The published revision release is available on the Board's website at
www.federalreserve.gov/releases/G17. The revised data are also available through the website of the
Department of Commerce. Further information on the revision can be obtained from the Board's Industrial
Output Section (telephone number 202-452-3197).
Note. The statistics in this release cover output, capacity, and capacity utilization in the
U.S. industrial sector, which is defined by the Federal Reserve to comprise manufacturing,
mining, and electric and gas utilities. Mining is defined as all industries in sector 21 of the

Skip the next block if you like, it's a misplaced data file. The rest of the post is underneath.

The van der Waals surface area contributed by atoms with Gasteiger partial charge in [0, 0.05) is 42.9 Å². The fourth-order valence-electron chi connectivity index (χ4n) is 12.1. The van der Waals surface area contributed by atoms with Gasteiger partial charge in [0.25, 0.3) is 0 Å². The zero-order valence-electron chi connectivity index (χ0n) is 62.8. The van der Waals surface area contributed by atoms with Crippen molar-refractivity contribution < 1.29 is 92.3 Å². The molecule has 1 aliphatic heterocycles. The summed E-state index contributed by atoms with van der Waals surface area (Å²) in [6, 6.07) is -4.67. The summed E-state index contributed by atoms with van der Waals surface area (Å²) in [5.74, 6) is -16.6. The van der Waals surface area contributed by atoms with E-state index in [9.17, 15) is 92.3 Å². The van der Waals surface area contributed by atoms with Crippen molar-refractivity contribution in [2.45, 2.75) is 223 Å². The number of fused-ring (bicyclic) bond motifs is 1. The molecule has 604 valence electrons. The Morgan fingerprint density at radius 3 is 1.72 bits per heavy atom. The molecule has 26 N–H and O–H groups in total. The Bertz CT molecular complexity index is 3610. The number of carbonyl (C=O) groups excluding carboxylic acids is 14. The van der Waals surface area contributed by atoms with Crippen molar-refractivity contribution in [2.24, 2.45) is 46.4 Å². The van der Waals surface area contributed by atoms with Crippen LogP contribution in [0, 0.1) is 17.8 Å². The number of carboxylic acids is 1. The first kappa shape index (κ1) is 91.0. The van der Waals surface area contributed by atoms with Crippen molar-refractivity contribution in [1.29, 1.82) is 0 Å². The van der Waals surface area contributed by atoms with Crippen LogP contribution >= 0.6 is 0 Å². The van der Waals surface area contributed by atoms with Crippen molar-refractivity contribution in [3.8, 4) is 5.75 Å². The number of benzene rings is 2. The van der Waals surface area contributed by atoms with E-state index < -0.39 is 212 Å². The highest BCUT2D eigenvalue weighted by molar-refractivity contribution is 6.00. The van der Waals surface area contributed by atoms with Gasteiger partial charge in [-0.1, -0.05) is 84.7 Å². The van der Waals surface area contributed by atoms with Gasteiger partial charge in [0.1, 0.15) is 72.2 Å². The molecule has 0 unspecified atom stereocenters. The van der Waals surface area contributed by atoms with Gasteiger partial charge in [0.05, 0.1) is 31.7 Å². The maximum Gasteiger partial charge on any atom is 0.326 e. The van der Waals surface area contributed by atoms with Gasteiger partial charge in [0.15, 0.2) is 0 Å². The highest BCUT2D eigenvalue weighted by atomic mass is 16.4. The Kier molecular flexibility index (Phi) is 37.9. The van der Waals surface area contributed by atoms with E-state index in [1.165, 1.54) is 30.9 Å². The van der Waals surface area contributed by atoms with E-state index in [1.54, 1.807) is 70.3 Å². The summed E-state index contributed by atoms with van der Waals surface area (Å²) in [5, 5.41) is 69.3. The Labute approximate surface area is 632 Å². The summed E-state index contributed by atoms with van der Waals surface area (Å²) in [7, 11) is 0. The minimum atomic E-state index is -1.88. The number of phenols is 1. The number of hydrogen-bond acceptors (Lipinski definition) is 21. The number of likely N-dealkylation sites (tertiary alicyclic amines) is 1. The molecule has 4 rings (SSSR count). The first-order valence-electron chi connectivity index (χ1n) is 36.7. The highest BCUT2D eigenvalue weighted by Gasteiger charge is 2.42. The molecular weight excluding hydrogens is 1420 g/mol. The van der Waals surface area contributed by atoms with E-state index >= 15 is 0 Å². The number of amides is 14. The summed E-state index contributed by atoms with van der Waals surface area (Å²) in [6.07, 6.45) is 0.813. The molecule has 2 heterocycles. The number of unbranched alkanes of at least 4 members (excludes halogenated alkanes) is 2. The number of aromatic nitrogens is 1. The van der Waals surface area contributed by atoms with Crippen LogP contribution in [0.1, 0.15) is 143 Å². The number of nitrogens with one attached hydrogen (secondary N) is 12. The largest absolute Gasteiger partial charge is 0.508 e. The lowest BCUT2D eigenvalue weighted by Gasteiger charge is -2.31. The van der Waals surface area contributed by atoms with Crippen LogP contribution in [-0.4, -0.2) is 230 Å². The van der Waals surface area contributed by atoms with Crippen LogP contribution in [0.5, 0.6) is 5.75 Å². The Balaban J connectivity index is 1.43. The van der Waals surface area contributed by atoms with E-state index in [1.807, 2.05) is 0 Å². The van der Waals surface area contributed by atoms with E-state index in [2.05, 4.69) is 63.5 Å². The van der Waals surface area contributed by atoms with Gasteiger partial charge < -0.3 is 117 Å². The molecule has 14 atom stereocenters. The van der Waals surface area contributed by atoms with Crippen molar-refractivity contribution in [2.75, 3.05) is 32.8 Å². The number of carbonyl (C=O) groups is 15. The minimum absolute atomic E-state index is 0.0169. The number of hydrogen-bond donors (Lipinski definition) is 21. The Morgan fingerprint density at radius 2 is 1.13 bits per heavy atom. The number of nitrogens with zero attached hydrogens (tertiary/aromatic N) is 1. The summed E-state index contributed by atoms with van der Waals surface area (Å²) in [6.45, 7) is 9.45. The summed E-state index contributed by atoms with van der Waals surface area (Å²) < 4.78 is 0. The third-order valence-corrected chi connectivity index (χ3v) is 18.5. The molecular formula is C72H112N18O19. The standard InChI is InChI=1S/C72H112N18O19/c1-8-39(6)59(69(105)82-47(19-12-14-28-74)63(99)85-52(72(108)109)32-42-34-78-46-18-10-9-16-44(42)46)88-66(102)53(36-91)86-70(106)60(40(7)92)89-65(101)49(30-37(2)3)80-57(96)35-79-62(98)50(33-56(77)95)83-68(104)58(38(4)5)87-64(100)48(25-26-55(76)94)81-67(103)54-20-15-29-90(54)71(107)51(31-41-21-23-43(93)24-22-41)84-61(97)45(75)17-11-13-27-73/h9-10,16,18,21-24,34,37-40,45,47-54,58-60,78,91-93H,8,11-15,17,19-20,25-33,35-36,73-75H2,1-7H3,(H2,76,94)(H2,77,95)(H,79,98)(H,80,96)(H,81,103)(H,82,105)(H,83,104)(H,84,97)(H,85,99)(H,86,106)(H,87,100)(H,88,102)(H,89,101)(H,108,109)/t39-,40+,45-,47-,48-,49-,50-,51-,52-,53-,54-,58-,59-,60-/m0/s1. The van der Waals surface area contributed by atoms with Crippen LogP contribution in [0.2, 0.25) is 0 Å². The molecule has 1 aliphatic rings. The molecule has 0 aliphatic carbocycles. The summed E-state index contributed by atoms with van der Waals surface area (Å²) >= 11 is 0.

North American Industry Classification System (NAICS); electric and gas utilities are those in
NAICS sectors 2211 and 2212. Manufacturing comprises NAICS manufacturing industries (sector 31-33)
plus the logging industry and the newspaper, periodical, book, and directory publishing industries.
Logging and publishing are classified elsewhere in NAICS (under agriculture and information
respectively), but historically they were considered to be manufacturing and were included in
the industrial sector under the Standard Industrial Classification (SIC) system. In December 2002
the Federal Reserve reclassified all its industrial output data from the SIC system to NAICS.
G.17 Release Tables:
|Ascii||Screen reader||Summary: Industrial Production and Capacity Utilization||Chart||Chart 1: Industrial Production, Capacity, and Capacity Utilization||Chart||Chart 2: Industrial Production and Capacity Utilization||Chart||Chart 3: Industrial Production and Capacity Utilization, High Technology Industries|